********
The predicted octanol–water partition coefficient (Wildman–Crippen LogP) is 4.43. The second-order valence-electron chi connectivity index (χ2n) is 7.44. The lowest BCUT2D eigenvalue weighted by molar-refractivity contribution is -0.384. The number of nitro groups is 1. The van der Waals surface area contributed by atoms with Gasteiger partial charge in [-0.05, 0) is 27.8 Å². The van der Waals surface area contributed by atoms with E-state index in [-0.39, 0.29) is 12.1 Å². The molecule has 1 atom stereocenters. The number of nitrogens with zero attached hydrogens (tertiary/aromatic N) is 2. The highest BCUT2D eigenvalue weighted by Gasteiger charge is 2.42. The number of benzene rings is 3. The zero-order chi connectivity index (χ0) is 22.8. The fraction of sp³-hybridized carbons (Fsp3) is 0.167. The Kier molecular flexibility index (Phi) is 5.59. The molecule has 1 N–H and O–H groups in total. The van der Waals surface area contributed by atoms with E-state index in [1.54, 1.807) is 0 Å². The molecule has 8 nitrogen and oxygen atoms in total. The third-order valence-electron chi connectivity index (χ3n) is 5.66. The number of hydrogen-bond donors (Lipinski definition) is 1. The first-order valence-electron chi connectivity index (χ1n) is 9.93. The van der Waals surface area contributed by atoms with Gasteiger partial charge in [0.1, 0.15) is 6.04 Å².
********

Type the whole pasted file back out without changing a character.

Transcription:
The predicted octanol–water partition coefficient (Wildman–Crippen LogP) is 4.43. The second-order valence-electron chi connectivity index (χ2n) is 7.44. The lowest BCUT2D eigenvalue weighted by molar-refractivity contribution is -0.384. The number of nitro groups is 1. The van der Waals surface area contributed by atoms with Gasteiger partial charge in [-0.05, 0) is 27.8 Å². The van der Waals surface area contributed by atoms with E-state index in [-0.39, 0.29) is 12.1 Å². The molecule has 1 atom stereocenters. The number of nitrogens with zero attached hydrogens (tertiary/aromatic N) is 2. The highest BCUT2D eigenvalue weighted by Gasteiger charge is 2.42. The number of benzene rings is 3. The zero-order chi connectivity index (χ0) is 22.8. The fraction of sp³-hybridized carbons (Fsp3) is 0.167. The Kier molecular flexibility index (Phi) is 5.59. The molecule has 1 N–H and O–H groups in total. The van der Waals surface area contributed by atoms with E-state index in [1.54, 1.807) is 0 Å². The molecule has 8 nitrogen and oxygen atoms in total. The third-order valence-electron chi connectivity index (χ3n) is 5.66. The number of hydrogen-bond donors (Lipinski definition) is 1. The first-order valence-electron chi connectivity index (χ1n) is 9.93. The van der Waals surface area contributed by atoms with Gasteiger partial charge in [0.1, 0.15) is 6.04 Å².